• Read Time 5 min
What makes ‘good’ data in Customer Success with ChurnZero Implementation Team Lead Lexi Quinn
As a customer learning and education specialist at ChurnZero, I spend a lot of time consulting with subject matter experts—mainly implementation managers and CSMs—to create new customer education content.
While the topic of our conversation varies, the takeaway is always the same: You will achieve the best results if your data is good.
This advice isn’t anything you haven’t heard before. Every business article since the beginning of time has echoed its sentiment.
But what actually makes “good” data, and how does it contribute to Customer Success?
To get a better understanding of the relationship between good data and Customer Success, I sat down with ChurnZero Implementation Team Lead Lexi Quinn. In this interview, Lexi shares the characteristics of data quality, why you need to conduct data cleanup early and often in onboarding, and how to use ChurnZero as a tool for quality assurance.
Anna Garber: How do you instill in customers that data is the bedrock of Customer Success at the start of implementation?
Lexi Quinn: We talk to customers about the importance of clean data well before they even sign a contract. Sales engineers and account executives build these talking points into their technical calls with prospective clients to set expectations early on. We’ve invested a tremendous amount of time and effort into creating a feedback loop to alert sales to the major implementation pitfalls that slow teams down so prospects can take the necessary actions to mitigate any risk.
At the start of implementation, our team outlines every point in the process where they will discuss data quality efforts. We also reiterate the foundational tenets of data quality such as the importance of having unique identifiers for accounts and contacts to accurately map data across systems. We share examples of how clean data keeps them from getting bogged down as they progress further in configuration.
The reason we talk so much about data quality with our customers is first and foremost to ensure the onboarding process is as smooth as possible. The best way customers can get ahead of the game and prepare for implementation is to conduct data cleaning. Time spent improving the accuracy of your data is always time well spent.
AG: Do you have any examples of how customers have applied this tenet during their implementation?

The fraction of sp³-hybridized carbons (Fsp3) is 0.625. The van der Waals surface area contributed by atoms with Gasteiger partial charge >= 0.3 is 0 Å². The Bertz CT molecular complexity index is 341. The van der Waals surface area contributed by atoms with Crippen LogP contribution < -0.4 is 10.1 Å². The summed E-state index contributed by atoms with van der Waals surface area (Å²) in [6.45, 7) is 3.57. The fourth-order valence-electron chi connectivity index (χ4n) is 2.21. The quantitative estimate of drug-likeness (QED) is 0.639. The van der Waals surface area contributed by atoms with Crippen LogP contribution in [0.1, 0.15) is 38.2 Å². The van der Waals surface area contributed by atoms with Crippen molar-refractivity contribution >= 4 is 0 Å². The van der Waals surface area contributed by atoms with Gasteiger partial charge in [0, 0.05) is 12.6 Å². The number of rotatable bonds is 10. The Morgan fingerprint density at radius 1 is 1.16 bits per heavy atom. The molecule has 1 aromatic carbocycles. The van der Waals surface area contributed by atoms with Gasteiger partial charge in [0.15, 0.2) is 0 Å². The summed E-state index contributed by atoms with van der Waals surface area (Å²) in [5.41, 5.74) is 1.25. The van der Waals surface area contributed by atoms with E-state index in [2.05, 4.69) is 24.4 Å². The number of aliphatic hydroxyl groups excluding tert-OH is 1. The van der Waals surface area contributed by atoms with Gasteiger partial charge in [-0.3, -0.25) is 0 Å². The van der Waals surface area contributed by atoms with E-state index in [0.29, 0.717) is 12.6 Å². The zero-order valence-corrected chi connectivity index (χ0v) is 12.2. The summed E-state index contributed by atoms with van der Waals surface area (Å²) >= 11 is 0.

LQ: I worked with a customer who exemplified the ideal of data preparation. From the start, the customer involved stakeholders who owned systems and data that would be integrating with ChurnZero. Before the end of implementation, they created segments in ChurnZero to ensure that significant data points were populating correctly and consistently. If a data point was amiss, they quickly resolved it and created a process to continually update that data going forward. When a data point couldn’t be reconciled or was deemed unreliable, they documented the limitation so it was clear where and how it may skew associated segments and automation triggers. The customer completed the onboarding process on time due to their foresight and mitigation plans.
AG: You place a big emphasis on data cleanup as a part of implementation. How do you help customers see the positive impacts of good data early in the process?
LQ: We stress that a commitment to data quality is a key pillar of our customers’ success from day one by discussing strategies for quality assurance. Our technical implementation includes two separate calls specifically to review data quality—one in the middle of implementation after we’ve imported most of a customer’s core data into ChurnZero, and another at the end of implementation. During these calls, we review line-by-line every core data field and its impact on a customer’s ability to automate and capture information.
Because one of the biggest effects good data has in ChurnZero is the ability to trigger automation to the right accounts at the right time. The power of this functionality depends on a customer’s data and segmentation strategy.
At ChurnZero, we use our own product to help customers identify incomplete data at the start of the QA process. Our segmentation feature provides customers with a dynamic list of their accounts and contacts that are missing core fields. We review these QA segments throughout implementation to monitor progress and even benchmark our customers’ core field data.